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Impersonation scams double in June; romance catfishing up by 86%

Posted: 15th July 2020

‘Ello, ‘ello, ‘ello, what’s going on ‘ere then? Barclays reveals surge in monthly figures for impersonation scams in June 2020

  1. Barclays data reveals a surge in the number of impersonation scams in June 2020*
  2. Total value of scams up by 33% since May 2020
  3. Romance ‘catfishing’ scams increased by 86% in June 2020
  4. Value per claim highest in investment scams

For immediate release: 15th July 2020: Britons under lockdown have experienced a significant spike in impersonation scams, with June seeing a surge in the monthly figures for scams involving con artists pretending to be police or bank staff.

New data provided by Barclays reveals the figures for impersonation scams in June to be nearly double that of the previous month. Additionally, romance ‘catfish’ scams – where victims are convinced to make a payment to fake lovers they’ve met online – increased by 86%. Overall, the number of scams in June 2020, saw a 33% rise from May 2020.

Jim Winters, Head of Fraud at Barclays said: “Scammers are using increasingly sophisticated and persuasive means to try and get what they want from unsuspecting members of the public. They have taken advantage of the lockdown situation and targeted individuals at a time when they may be feeling more vulnerable and have more time on their hands to entertain such exchanges. People may also not have the support networks around them that might otherwise stop them falling victim in the moment. We all need to remain vigilant, do the appropriate research before making payments and never give out our personal information.”

Impersonation scams may come from someone reporting to be from a utility company, a service provider or a government department such as HMRC. They may tell the victim to make urgent payments or try to obtain personal information. There is often an elaborate story such as fraudsters have been trying to access a bank account or the local bank staff are being investigated for fraud. The scammers may even have some personal information to make the call seem genuine.

Romance scams carry the double whammy of heartbreak. This happens when a person joins a dating website/app in the hope of finding a partner, and they meet somebody online who seems very keen on a relationship. However, this person starts to exploit their feelings and asks to ‘borrow’ sums of money that are never repaid. Months later, the victim realises they’ve been duped by a scammer only interested in their wallet, and nothing more.

The data showed that value per claim tends to be highest in investment scams. These take place when a scammer convinces an investor to move their money to a fictitious fund offering significantly higher returns that they are currently receiving.

To help Brits become more aware of how to stay safe and avoid scams, Barclays has identified the top ways to stay cautious and protect your finances:

Impersonation scams:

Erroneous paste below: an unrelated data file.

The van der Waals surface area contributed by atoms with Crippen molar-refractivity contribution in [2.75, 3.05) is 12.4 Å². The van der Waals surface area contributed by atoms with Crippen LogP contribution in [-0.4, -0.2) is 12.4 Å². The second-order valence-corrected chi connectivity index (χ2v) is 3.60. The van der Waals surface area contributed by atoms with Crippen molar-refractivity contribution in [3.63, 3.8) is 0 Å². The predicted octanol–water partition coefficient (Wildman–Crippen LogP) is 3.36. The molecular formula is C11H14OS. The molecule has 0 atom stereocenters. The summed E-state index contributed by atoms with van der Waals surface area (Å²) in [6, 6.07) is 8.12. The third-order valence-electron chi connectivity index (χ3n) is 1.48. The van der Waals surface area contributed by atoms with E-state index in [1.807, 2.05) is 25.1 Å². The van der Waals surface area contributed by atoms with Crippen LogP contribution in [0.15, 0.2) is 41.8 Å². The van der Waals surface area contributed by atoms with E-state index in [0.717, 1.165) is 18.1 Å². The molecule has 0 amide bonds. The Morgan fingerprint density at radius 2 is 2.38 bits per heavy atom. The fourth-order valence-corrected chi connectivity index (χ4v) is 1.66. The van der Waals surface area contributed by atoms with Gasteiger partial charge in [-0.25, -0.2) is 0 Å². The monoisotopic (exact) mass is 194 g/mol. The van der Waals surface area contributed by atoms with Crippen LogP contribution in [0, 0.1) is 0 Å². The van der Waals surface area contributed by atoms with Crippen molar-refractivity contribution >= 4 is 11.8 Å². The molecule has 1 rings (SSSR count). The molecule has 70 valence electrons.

• Your bank will never call you and ask you to move your money to a ‘safe’ account, make a payment, or hand over cash. The police won’t either. If your so-called bank or police try and pressure you into making a payment, it’s probably a scam.
  • Never disclose your PIN or hand over your bank cards to anyone. Your bank will never ask you to give your cards, PINs and personal details. The police won’t either. If you accidentally share your details and later realise you’ve been duped, call your bank immediately.
  • If you bank with Barclays, you can always use our telephone number checker to make sure the number is genuine and for advice on how to proceed. Be aware that numbers appearing on caller ID’s and text messages can be ‘spoofed’, it’s always best to phone the genuine number back, ideally from a different phone.
  • Be aware that organisations such as HMRC can be impersonated, it isn’t always who you think it is. Be cautious of any requests to take remote access of your computer and speak to family/friends if you’re unsure. Only contact a company or organisation using details you know are real, or from their genuine official website.

Romance scams:

  • Do as much online research about the person who’s approaching you as you can – are they on social media and is their identity the same? Are you able to confirm where they say they work or live? Is their photo the same across social media accounts?
  • You can try to double-check a person’s photo origin and authenticity by typing ‘reverse image search’ on your favourite web browser and checking websites that seek to verify if pictures are original or not.
  • Don’t give out your bank account information to anyone or send money to people you don’t know, especially if it’s for a family crisis or emergency – the minute a so-called ‘partner’ asks you for cash, stop and question – is this real?

Investment scams:

  • Any so-called ‘investment opportunity’ you receive out of the blue is likely to be very risky or a scam. Many con artists do background checks on targets – for example, they may look for those who have recently retired, sold a business or come into a large inheritance – and tailor their pitches to match the profile.
  • If you are considering an investment, do plenty of research before you commit. Investments offering ‘too good to be true’ returns are often fake.
  • When researching investment opportunities, ensure that the website is genuine as it could be a clone page. The Financial Conduct Authority also has a register you can check. This allows you to see if a company you’re thinking of doing business with is actually authorised to provide regulated financial services. This can help you avoid being caught out by unscrupulous operators.

For more details on how to stay safe, visit www.barclays.co.uk/security

 

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